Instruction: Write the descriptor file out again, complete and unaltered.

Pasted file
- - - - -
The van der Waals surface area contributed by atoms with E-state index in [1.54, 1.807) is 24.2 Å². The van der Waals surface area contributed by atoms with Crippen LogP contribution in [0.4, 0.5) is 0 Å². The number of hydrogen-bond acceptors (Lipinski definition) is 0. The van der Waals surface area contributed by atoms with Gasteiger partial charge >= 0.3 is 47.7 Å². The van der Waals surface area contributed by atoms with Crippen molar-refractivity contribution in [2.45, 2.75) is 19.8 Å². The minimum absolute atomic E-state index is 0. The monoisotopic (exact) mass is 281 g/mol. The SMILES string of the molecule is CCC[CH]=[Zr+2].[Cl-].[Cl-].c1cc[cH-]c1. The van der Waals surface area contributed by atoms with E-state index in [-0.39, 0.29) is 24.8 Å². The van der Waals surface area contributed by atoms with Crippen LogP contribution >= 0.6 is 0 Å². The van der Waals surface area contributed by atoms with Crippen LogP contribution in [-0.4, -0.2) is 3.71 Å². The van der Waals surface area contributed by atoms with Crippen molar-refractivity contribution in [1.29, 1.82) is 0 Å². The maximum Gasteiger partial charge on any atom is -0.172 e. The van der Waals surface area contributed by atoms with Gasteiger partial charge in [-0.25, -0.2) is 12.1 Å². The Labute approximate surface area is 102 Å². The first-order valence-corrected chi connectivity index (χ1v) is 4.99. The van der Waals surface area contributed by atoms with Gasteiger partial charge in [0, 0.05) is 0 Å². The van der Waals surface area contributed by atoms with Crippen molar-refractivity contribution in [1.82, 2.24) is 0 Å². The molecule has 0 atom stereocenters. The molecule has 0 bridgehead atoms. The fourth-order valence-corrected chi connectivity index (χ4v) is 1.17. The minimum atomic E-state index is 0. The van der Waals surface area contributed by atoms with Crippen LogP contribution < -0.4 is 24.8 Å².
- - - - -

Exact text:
The van der Waals surface area contributed by atoms with E-state index in [1.54, 1.807) is 24.2 Å². The van der Waals surface area contributed by atoms with Crippen LogP contribution in [0.4, 0.5) is 0 Å². The number of hydrogen-bond acceptors (Lipinski definition) is 0. The van der Waals surface area contributed by atoms with Gasteiger partial charge >= 0.3 is 47.7 Å². The van der Waals surface area contributed by atoms with Crippen molar-refractivity contribution in [2.45, 2.75) is 19.8 Å². The minimum absolute atomic E-state index is 0. The monoisotopic (exact) mass is 281 g/mol. The SMILES string of the molecule is CCC[CH]=[Zr+2].[Cl-].[Cl-].c1cc[cH-]c1. The van der Waals surface area contributed by atoms with E-state index in [-0.39, 0.29) is 24.8 Å². The van der Waals surface area contributed by atoms with Crippen LogP contribution >= 0.6 is 0 Å². The van der Waals surface area contributed by atoms with Crippen LogP contribution in [-0.4, -0.2) is 3.71 Å². The van der Waals surface area contributed by atoms with Crippen molar-refractivity contribution in [1.29, 1.82) is 0 Å². The maximum Gasteiger partial charge on any atom is -0.172 e. The van der Waals surface area contributed by atoms with Gasteiger partial charge in [-0.25, -0.2) is 12.1 Å². The Labute approximate surface area is 102 Å². The first-order valence-corrected chi connectivity index (χ1v) is 4.99. The van der Waals surface area contributed by atoms with Gasteiger partial charge in [0, 0.05) is 0 Å². The van der Waals surface area contributed by atoms with Crippen molar-refractivity contribution in [1.82, 2.24) is 0 Å². The molecule has 0 atom stereocenters. The molecule has 0 bridgehead atoms. The fourth-order valence-corrected chi connectivity index (χ4v) is 1.17. The minimum atomic E-state index is 0. The van der Waals surface area contributed by atoms with Crippen LogP contribution < -0.4 is 24.8 Å².